TurboTax Launches English-, Spanish-Language Tax Season Messages

For the first time, TurboTax is introducing two campaigns during tax season to reach both English and Spanish audiences. 

The campaign will run across broadcast, radio, digital and social media.

Created in partnership with Wieden+Kennedy and multicultural agency Gallegos United, the “There’s Nothing To Be Afraid Of” creative addresses the fear of the unknown that stands in the way of people doing their own taxes. 

The message raises awareness for TurboTax Live, a new service providing on-demand CPAs and EAs who are available to review, sign and file a tax return.

TV ads like "Closet" and "Noise in the Attic" show things people are inherently afraid of, by playfully showing they really aren’t that scary after all. Have a look here.

Campaign ads will appear across "high impact" buys including sports, entertainment and culturally relevant moments, like the Grammys. Radio will be directed solely through digital, including Pandora and Spotify.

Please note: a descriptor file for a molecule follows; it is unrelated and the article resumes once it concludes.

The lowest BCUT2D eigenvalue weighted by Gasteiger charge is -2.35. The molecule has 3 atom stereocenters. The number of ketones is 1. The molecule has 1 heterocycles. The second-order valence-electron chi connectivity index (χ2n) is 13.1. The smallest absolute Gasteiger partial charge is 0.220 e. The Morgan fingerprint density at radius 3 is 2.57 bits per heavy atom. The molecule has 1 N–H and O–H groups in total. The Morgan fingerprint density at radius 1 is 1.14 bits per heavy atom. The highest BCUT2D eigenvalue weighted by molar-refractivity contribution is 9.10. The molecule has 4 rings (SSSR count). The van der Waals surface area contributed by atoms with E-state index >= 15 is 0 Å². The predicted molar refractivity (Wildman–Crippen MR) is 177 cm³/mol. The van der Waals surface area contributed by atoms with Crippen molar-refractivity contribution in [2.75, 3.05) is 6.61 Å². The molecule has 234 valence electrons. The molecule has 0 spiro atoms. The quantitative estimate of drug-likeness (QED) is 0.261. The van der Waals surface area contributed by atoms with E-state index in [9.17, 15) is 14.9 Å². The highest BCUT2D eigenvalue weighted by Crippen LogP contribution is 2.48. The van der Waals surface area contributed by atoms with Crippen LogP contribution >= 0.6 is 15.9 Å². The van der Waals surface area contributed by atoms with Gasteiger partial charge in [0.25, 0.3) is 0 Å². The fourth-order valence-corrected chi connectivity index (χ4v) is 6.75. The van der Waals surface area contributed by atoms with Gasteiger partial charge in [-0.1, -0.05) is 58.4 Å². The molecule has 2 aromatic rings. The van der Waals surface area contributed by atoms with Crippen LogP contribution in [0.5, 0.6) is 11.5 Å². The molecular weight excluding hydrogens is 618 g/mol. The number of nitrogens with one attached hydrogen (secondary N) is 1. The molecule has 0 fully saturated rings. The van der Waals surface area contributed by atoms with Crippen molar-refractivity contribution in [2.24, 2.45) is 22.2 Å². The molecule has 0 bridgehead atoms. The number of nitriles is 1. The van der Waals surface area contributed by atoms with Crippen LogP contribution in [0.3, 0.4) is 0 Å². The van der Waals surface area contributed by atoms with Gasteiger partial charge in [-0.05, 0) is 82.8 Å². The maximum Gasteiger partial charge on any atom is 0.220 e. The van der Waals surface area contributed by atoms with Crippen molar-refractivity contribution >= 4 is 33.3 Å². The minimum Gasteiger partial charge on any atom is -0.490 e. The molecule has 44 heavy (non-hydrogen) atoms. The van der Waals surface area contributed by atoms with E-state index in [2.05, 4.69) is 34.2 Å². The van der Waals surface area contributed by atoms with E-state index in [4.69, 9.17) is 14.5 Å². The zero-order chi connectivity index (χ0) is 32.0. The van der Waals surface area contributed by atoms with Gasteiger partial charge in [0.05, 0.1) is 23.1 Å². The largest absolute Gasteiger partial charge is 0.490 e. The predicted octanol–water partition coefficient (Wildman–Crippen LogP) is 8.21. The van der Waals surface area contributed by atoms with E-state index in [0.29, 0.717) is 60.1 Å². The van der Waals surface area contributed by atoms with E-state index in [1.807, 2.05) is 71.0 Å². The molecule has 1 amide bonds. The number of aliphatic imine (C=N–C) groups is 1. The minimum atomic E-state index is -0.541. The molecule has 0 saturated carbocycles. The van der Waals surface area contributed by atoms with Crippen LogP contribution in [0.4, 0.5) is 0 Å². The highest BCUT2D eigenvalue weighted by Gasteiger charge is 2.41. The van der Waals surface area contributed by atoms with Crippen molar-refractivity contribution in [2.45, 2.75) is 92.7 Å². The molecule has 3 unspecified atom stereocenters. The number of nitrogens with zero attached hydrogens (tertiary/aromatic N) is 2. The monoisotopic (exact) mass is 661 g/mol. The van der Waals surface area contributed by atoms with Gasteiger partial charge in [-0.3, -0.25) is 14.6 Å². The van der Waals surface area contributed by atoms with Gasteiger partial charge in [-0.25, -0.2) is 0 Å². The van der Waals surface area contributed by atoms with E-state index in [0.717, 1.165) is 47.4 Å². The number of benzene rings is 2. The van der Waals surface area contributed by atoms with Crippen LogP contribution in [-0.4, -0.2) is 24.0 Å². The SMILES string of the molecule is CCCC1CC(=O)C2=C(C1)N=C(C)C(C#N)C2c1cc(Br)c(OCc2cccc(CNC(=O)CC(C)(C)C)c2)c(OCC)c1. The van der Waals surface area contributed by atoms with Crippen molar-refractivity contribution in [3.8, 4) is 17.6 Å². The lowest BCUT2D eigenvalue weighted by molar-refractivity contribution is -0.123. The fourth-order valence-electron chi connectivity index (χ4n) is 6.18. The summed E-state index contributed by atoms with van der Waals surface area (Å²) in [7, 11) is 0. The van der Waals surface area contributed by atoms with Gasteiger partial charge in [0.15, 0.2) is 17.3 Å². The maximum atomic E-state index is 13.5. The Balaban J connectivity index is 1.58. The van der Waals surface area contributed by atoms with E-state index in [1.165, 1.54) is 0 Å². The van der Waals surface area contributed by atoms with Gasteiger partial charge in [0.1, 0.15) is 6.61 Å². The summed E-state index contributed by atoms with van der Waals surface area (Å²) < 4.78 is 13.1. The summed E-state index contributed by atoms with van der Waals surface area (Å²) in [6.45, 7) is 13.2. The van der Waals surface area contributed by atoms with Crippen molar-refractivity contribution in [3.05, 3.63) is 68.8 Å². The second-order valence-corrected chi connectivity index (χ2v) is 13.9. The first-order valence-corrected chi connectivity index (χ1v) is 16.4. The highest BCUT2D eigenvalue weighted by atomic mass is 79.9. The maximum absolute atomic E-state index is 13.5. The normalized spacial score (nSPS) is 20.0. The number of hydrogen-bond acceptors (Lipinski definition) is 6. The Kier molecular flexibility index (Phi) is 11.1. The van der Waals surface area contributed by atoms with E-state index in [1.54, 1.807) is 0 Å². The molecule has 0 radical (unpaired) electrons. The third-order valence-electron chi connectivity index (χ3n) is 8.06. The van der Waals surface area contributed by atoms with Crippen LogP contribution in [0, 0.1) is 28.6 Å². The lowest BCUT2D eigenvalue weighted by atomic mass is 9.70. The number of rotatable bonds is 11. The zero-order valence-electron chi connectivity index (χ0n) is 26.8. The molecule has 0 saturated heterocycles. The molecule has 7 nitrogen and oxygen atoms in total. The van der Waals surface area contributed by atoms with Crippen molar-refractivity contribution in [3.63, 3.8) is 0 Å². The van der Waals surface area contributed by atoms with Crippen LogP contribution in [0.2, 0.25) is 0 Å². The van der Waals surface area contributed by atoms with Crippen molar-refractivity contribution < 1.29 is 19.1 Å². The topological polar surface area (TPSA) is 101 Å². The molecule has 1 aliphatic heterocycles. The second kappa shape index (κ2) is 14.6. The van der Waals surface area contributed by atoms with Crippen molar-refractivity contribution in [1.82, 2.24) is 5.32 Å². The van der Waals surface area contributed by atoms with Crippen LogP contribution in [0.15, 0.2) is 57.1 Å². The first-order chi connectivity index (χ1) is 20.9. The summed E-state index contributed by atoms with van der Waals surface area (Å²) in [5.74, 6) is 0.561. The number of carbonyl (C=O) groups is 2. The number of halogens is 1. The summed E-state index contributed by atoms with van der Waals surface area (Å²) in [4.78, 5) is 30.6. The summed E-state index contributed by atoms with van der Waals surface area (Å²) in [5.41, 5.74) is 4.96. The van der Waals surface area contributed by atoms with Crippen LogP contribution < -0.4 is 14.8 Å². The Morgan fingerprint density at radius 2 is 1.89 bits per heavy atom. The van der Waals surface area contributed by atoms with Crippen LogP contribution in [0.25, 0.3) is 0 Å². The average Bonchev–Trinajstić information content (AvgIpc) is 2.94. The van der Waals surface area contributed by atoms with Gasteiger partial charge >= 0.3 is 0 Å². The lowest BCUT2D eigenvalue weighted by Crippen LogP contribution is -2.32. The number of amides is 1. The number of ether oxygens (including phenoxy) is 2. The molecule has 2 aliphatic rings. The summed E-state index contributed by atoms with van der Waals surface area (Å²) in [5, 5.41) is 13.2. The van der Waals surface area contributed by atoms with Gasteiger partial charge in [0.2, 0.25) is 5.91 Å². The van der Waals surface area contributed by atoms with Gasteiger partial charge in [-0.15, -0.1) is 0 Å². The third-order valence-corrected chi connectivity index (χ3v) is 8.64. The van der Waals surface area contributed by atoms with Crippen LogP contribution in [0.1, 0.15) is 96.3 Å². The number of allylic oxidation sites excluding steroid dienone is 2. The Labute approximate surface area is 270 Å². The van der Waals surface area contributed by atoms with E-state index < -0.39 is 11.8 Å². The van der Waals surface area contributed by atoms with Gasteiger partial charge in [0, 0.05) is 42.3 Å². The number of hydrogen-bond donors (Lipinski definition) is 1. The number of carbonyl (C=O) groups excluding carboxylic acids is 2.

There will also be cinema buys before new horror movie releases and six-second horror movie "binge playlists" that are part of a sequential targeting effort on online sites such as Hulu. And there will be social media support with gifs and cinemagraphs.

Meanwhile, the “Hey, At Least Your Taxes Are Free” serves a more light-hearted message by reminding people they can file their taxes for no cost.

“We have been on a multi-year mission to dispel fear and uncertainty that causes people to doubt they can prepare their own tax return,” stated Greg Johnson, senior vice president of marketing for Intuit’s TurboTax business. “That’s why this year we are out with multiple campaigns highlighting different products and offerings that reach Americans at a variety of life stages and tax complexities.”

TurboTax is a major advertiser during tax season, having spent $135.22 million on measured media  during the first six months of 2017, according to Kantar Media. That was in line with the $130.73 million the firm spent in the prior year period.  The company spent a mere $1 million during the six month “off-season” in 2016 for a full-year expenditure total of $131.85 million.

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